Branded To Kill Criterion Collection Blu-ray Review: A Legendary Piece of Cinema You Should Not Miss

Suzuki's 1967 Yakuza classic finally gets Blu-ray release.
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I was born in 1967. And in the tradition of all petulant teenagers - I grew to have disdain for the period. It was the dumb Hippies and the music wasn't as good as the Disco I liked and the movies were never about Jedis or killer Great White sharks. But then I grew up. It seems that in the past few years - I've rediscovered how great the end of the Sixties were. I'm watching great episodes of Doctor Who and the genius of Get Smart and I'm reading books and watching movies that show me how wrong I was about this time frame. And the folks at The Criterion Collection submit for evidence the brilliant 1967 film by Seijun Suzuki Branded To Kill in a new Blu-ray release this month.

Branded to Kill

It was Criterion that first brought this film to me back in 1998 with a Laserdisc release. The expansion to DVD a couple years later cemented the film's reputation in the U.S. In fact, this is one of the few films I can recall that has been virtually untalked about for 30 years and then became a cult classic overnight and has now gone to that next level - legendary. It's a difficult film to pin down and I think that's why everyone can find something to like about it. The film is at its heart an odd homage to the James Bond franchise but seen through the eyes of Sam Spade and earlier American film noir classics. This isn't Bond as Matt Helm. This is Bond if he fell into Kubrick's The Killers. But Suzuki adds that additional influence that puts the film over the top - it's his eye for the art movements of the day. The combination of the score and the production adds to adbsurdness of the film. There's influence of the Avant-garde and Surrealist movements and not too far removed from the type of film style that Andy Warhol would approve of.

This is the segment of the review where I'd usually try to provide a brief summary of the plot while making some side commentary on different developments as the movie progressed. What you quickly realize is that the first 81 minutes of the 91-minute film don't have any prolonged narrative exposition. The film drops you in the middle of a Yakuza (the extraordinary Joe Shishido who you should watch whenever you can) failing at a murder he's supposed to commit. The message to the viewer is that these are stock characters and you should be able to quickly fill in their background and the general plot. It's this failure that will make our hunter the hunted as he'll be pursued by. There's a clever order of killers. Our hero, Hanada is the number three killer. He is able to kill Sakura, the number two killer, but he is pursued to the end by the mysterious Number One.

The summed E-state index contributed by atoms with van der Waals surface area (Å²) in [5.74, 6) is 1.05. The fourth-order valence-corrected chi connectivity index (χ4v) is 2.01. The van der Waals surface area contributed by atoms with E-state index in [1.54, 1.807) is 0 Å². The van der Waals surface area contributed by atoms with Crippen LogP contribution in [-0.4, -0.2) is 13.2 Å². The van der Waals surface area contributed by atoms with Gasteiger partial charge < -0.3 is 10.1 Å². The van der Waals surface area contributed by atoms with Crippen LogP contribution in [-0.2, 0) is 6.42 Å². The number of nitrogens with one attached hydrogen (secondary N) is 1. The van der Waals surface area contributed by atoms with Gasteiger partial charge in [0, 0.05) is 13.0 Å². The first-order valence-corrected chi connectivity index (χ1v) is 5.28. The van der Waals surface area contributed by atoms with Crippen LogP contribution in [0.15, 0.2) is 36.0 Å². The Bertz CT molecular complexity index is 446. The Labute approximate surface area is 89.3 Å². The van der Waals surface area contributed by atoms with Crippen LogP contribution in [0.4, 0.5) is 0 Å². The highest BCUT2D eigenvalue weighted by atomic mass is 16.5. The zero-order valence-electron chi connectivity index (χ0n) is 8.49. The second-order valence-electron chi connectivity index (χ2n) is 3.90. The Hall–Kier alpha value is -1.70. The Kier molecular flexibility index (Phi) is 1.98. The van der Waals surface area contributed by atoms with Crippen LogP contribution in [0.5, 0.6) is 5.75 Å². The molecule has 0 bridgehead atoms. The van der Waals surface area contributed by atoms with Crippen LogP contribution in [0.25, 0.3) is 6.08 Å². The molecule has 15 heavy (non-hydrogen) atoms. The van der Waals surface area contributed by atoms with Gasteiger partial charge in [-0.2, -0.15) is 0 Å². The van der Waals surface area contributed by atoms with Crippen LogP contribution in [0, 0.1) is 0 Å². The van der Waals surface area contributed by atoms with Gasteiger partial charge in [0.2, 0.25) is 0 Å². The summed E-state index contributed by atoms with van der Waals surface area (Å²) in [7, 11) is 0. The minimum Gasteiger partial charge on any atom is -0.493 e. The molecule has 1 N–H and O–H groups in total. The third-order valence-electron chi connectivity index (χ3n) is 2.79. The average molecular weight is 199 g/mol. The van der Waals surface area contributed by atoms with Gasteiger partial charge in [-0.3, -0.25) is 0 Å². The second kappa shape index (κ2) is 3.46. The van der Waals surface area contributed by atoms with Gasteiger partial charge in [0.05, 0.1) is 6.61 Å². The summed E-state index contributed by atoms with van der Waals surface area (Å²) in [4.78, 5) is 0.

Act One of the film is full of action and yet it all seems to take place out of time or place. The extreme jump cuts and snippets of dialogue have you feeling like you are always catching up with the plot. But while that would be an immediate turn-off for some films - it's exhilarating in the hands of someone who is in control of all aspects of the film. Act Two is the seduction of the femme fatale. The seduction devolves into a parody of the Bond power of women as Hanada is obsessed with the smell of steamed rice (his martini if you will) and butterflies (that will later influence a killing). Like any good film noir - the women in his life will ultimately try to kill him too. The last Act is the closest the film comes ot a narrative structure as Hanada and Number One move through the city in an extended chase and battle.  

In recent years, I've seen direct influence of this film in the works of Korea's Chan-Wook Park in the character of his killers, Jim Jarmusch's lead in Ghost Dog: The Way of the Samurai could have been dropped into America right out of this universe, and Quentin Tarantino has long understood how to use the idea of ranked killers to build up tension as a film progresses.

This film is often partnered with Suzuki's earlier film Tokyo Drifter. I think that's the perfect starting point - the earlier film is much more accessible and if you like that Yakuza story, you'll already have a basic understanding of the world when you are dropped into this Absurdist film. There are way too many tiny things I love about this film and yet they don't seem that interesting when taken out of context. True, the film does jump around like it's just a trailer for a much longer film but when it's finished you will realize that all the elements you need are there. It just takes the brain an hour and a half to piece them all together. And that's the formula for a great film.

The Blu-ray looks great but the film always has going back to the LaserDisc release. For the first time, I noticed what a great jazz tinged score was done by Yamamoto in the new restoration. There's also an interview with Suzuki, actor Shishido, a relatively boring booklet (by Criterion standards), and a new interview with the director. All these pieces are interesting but I still feel like the ultimate deconstruction of this film is still to be done.  But what we have now is a legendary piece of cinema that you should not miss.

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